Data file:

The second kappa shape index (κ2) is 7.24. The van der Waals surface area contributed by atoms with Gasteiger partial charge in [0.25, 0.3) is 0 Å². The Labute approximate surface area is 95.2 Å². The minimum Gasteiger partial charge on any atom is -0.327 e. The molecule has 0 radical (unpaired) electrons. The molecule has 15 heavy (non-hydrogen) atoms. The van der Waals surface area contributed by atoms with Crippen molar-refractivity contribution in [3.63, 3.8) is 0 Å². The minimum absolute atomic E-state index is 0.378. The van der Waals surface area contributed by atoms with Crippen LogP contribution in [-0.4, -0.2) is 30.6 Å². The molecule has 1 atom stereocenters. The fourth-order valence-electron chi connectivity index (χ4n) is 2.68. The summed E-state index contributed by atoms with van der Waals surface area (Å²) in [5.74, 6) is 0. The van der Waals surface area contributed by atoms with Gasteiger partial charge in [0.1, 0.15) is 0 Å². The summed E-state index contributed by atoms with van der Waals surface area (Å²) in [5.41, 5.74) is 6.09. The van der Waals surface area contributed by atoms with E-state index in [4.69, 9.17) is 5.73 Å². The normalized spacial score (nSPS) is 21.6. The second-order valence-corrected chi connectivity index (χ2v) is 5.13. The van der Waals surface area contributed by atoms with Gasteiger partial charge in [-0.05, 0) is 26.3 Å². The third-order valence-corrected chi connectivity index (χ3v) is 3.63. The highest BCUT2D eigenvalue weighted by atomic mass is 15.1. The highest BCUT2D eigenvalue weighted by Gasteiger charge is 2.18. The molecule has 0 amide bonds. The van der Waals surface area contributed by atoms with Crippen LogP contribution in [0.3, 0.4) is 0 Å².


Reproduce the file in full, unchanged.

The second kappa shape index (κ2) is 7.24. The van der Waals surface area contributed by atoms with Gasteiger partial charge in [0.25, 0.3) is 0 Å². The Labute approximate surface area is 95.2 Å². The minimum Gasteiger partial charge on any atom is -0.327 e. The molecule has 0 radical (unpaired) electrons. The molecule has 15 heavy (non-hydrogen) atoms. The van der Waals surface area contributed by atoms with Crippen molar-refractivity contribution in [3.63, 3.8) is 0 Å². The minimum absolute atomic E-state index is 0.378. The van der Waals surface area contributed by atoms with Crippen LogP contribution in [-0.4, -0.2) is 30.6 Å². The molecule has 1 atom stereocenters. The fourth-order valence-electron chi connectivity index (χ4n) is 2.68. The summed E-state index contributed by atoms with van der Waals surface area (Å²) in [5.74, 6) is 0. The van der Waals surface area contributed by atoms with Gasteiger partial charge in [0.1, 0.15) is 0 Å². The summed E-state index contributed by atoms with van der Waals surface area (Å²) in [5.41, 5.74) is 6.09. The van der Waals surface area contributed by atoms with E-state index in [4.69, 9.17) is 5.73 Å². The normalized spacial score (nSPS) is 21.6. The second-order valence-corrected chi connectivity index (χ2v) is 5.13. The van der Waals surface area contributed by atoms with Gasteiger partial charge in [-0.05, 0) is 26.3 Å². The third-order valence-corrected chi connectivity index (χ3v) is 3.63. The highest BCUT2D eigenvalue weighted by atomic mass is 15.1. The highest BCUT2D eigenvalue weighted by Gasteiger charge is 2.18. The molecule has 0 amide bonds. The van der Waals surface area contributed by atoms with Crippen LogP contribution in [0.3, 0.4) is 0 Å².